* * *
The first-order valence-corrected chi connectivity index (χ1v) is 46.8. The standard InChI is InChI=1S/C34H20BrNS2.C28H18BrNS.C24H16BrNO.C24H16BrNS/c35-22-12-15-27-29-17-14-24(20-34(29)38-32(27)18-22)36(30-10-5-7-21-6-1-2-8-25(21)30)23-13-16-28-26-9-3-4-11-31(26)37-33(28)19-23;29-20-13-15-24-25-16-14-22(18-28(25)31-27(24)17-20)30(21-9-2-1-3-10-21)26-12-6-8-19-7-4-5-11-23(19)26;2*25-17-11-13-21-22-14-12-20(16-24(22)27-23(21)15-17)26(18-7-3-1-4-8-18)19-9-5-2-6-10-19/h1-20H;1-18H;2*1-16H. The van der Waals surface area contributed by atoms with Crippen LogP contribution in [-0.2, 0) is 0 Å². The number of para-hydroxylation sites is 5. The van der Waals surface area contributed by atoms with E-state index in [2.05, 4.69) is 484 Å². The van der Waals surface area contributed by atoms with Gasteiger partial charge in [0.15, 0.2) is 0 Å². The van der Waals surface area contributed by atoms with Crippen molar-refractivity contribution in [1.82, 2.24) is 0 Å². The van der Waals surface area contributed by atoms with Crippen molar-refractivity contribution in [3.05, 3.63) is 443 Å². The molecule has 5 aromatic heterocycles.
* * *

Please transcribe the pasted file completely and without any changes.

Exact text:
The first-order valence-corrected chi connectivity index (χ1v) is 46.8. The standard InChI is InChI=1S/C34H20BrNS2.C28H18BrNS.C24H16BrNO.C24H16BrNS/c35-22-12-15-27-29-17-14-24(20-34(29)38-32(27)18-22)36(30-10-5-7-21-6-1-2-8-25(21)30)23-13-16-28-26-9-3-4-11-31(26)37-33(28)19-23;29-20-13-15-24-25-16-14-22(18-28(25)31-27(24)17-20)30(21-9-2-1-3-10-21)26-12-6-8-19-7-4-5-11-23(19)26;2*25-17-11-13-21-22-14-12-20(16-24(22)27-23(21)15-17)26(18-7-3-1-4-8-18)19-9-5-2-6-10-19/h1-20H;1-18H;2*1-16H. The van der Waals surface area contributed by atoms with Crippen LogP contribution in [-0.2, 0) is 0 Å². The number of para-hydroxylation sites is 5. The van der Waals surface area contributed by atoms with E-state index in [2.05, 4.69) is 484 Å². The van der Waals surface area contributed by atoms with Gasteiger partial charge in [0.15, 0.2) is 0 Å². The van der Waals surface area contributed by atoms with Crippen molar-refractivity contribution in [1.82, 2.24) is 0 Å². The van der Waals surface area contributed by atoms with Crippen molar-refractivity contribution in [3.05, 3.63) is 443 Å². The molecule has 5 aromatic heterocycles.